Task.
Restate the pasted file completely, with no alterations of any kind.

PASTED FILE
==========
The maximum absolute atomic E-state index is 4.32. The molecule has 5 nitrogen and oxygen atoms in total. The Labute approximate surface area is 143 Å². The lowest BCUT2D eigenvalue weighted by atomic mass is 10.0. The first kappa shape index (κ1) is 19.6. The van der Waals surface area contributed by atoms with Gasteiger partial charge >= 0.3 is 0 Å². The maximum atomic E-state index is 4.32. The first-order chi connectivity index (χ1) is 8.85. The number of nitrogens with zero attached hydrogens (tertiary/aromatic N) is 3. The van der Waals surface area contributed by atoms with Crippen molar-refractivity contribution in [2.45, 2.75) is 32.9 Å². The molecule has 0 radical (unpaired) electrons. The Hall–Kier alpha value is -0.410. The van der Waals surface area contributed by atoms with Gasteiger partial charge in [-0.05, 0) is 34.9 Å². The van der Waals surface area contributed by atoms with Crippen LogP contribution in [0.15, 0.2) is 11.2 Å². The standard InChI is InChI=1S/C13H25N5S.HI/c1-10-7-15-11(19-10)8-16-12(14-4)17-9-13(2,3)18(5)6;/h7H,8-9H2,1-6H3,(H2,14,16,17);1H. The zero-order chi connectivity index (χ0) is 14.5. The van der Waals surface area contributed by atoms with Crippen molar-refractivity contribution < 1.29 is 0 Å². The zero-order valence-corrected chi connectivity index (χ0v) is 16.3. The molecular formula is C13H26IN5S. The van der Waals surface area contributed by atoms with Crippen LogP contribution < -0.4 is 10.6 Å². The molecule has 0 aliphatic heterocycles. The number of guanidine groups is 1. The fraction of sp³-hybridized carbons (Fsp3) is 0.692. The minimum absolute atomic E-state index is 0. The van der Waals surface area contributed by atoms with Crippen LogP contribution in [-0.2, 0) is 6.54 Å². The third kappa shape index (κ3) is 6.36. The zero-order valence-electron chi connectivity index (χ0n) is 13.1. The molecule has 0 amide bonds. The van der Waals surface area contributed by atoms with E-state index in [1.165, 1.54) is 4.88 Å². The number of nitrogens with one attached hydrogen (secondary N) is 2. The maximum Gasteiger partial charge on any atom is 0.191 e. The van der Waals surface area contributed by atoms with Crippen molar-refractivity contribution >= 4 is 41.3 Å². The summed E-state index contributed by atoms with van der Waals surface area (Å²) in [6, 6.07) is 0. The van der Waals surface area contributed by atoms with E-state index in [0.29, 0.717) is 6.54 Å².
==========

The maximum absolute atomic E-state index is 4.32. The molecule has 5 nitrogen and oxygen atoms in total. The Labute approximate surface area is 143 Å². The lowest BCUT2D eigenvalue weighted by atomic mass is 10.0. The first kappa shape index (κ1) is 19.6. The van der Waals surface area contributed by atoms with Gasteiger partial charge >= 0.3 is 0 Å². The maximum atomic E-state index is 4.32. The first-order chi connectivity index (χ1) is 8.85. The number of nitrogens with zero attached hydrogens (tertiary/aromatic N) is 3. The van der Waals surface area contributed by atoms with Crippen molar-refractivity contribution in [2.45, 2.75) is 32.9 Å². The molecule has 0 radical (unpaired) electrons. The Hall–Kier alpha value is -0.410. The van der Waals surface area contributed by atoms with Gasteiger partial charge in [-0.05, 0) is 34.9 Å². The van der Waals surface area contributed by atoms with Crippen LogP contribution in [0.15, 0.2) is 11.2 Å². The standard InChI is InChI=1S/C13H25N5S.HI/c1-10-7-15-11(19-10)8-16-12(14-4)17-9-13(2,3)18(5)6;/h7H,8-9H2,1-6H3,(H2,14,16,17);1H. The zero-order chi connectivity index (χ0) is 14.5. The van der Waals surface area contributed by atoms with Crippen molar-refractivity contribution < 1.29 is 0 Å². The zero-order valence-corrected chi connectivity index (χ0v) is 16.3. The molecular formula is C13H26IN5S. The van der Waals surface area contributed by atoms with Crippen LogP contribution < -0.4 is 10.6 Å². The molecule has 0 aliphatic heterocycles. The number of guanidine groups is 1. The fraction of sp³-hybridized carbons (Fsp3) is 0.692. The minimum absolute atomic E-state index is 0. The van der Waals surface area contributed by atoms with Crippen LogP contribution in [-0.2, 0) is 6.54 Å². The third kappa shape index (κ3) is 6.36. The zero-order valence-electron chi connectivity index (χ0n) is 13.1. The molecule has 0 amide bonds. The van der Waals surface area contributed by atoms with E-state index in [1.165, 1.54) is 4.88 Å². The number of nitrogens with one attached hydrogen (secondary N) is 2. The maximum Gasteiger partial charge on any atom is 0.191 e. The van der Waals surface area contributed by atoms with Crippen molar-refractivity contribution >= 4 is 41.3 Å². The summed E-state index contributed by atoms with van der Waals surface area (Å²) in [6, 6.07) is 0. The van der Waals surface area contributed by atoms with E-state index in [0.29, 0.717) is 6.54 Å².